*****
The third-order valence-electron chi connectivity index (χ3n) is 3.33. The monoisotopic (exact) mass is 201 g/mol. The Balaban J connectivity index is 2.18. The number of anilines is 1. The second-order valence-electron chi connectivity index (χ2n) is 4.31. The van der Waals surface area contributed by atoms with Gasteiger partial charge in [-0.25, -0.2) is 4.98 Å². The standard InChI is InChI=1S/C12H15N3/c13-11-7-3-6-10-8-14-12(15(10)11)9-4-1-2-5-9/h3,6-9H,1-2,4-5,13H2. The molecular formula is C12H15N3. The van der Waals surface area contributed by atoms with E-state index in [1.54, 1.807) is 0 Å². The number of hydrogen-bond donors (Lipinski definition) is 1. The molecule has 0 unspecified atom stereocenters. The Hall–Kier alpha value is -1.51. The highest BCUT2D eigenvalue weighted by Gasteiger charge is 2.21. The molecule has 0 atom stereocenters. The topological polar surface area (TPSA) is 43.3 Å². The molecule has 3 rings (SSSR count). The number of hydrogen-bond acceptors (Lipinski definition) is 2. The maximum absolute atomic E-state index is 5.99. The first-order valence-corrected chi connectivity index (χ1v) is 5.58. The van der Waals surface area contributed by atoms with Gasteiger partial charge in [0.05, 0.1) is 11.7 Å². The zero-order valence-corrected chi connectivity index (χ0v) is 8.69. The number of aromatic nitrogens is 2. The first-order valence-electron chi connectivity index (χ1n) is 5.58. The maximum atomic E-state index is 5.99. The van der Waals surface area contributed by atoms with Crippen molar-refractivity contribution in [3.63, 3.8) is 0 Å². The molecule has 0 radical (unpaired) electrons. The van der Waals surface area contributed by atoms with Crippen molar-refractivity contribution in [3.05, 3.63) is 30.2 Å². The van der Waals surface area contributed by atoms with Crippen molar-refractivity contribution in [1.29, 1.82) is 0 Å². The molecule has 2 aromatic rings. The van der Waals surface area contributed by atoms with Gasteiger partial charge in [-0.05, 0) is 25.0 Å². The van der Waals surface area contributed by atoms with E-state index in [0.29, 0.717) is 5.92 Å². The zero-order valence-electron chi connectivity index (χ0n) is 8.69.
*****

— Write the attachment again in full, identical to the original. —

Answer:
The third-order valence-electron chi connectivity index (χ3n) is 3.33. The monoisotopic (exact) mass is 201 g/mol. The Balaban J connectivity index is 2.18. The number of anilines is 1. The second-order valence-electron chi connectivity index (χ2n) is 4.31. The van der Waals surface area contributed by atoms with Gasteiger partial charge in [-0.25, -0.2) is 4.98 Å². The standard InChI is InChI=1S/C12H15N3/c13-11-7-3-6-10-8-14-12(15(10)11)9-4-1-2-5-9/h3,6-9H,1-2,4-5,13H2. The molecular formula is C12H15N3. The van der Waals surface area contributed by atoms with E-state index in [1.54, 1.807) is 0 Å². The number of hydrogen-bond donors (Lipinski definition) is 1. The molecule has 0 unspecified atom stereocenters. The Hall–Kier alpha value is -1.51. The highest BCUT2D eigenvalue weighted by Gasteiger charge is 2.21. The molecule has 0 atom stereocenters. The topological polar surface area (TPSA) is 43.3 Å². The molecule has 3 rings (SSSR count). The number of hydrogen-bond acceptors (Lipinski definition) is 2. The maximum absolute atomic E-state index is 5.99. The first-order valence-corrected chi connectivity index (χ1v) is 5.58. The van der Waals surface area contributed by atoms with Gasteiger partial charge in [0.05, 0.1) is 11.7 Å². The zero-order valence-corrected chi connectivity index (χ0v) is 8.69. The number of aromatic nitrogens is 2. The first-order valence-electron chi connectivity index (χ1n) is 5.58. The maximum atomic E-state index is 5.99. The van der Waals surface area contributed by atoms with Crippen molar-refractivity contribution in [3.63, 3.8) is 0 Å². The molecule has 0 radical (unpaired) electrons. The van der Waals surface area contributed by atoms with Crippen molar-refractivity contribution in [3.05, 3.63) is 30.2 Å². The van der Waals surface area contributed by atoms with Crippen molar-refractivity contribution in [1.29, 1.82) is 0 Å². The molecule has 2 aromatic rings. The van der Waals surface area contributed by atoms with Gasteiger partial charge in [-0.05, 0) is 25.0 Å². The van der Waals surface area contributed by atoms with E-state index in [0.29, 0.717) is 5.92 Å². The zero-order valence-electron chi connectivity index (χ0n) is 8.69.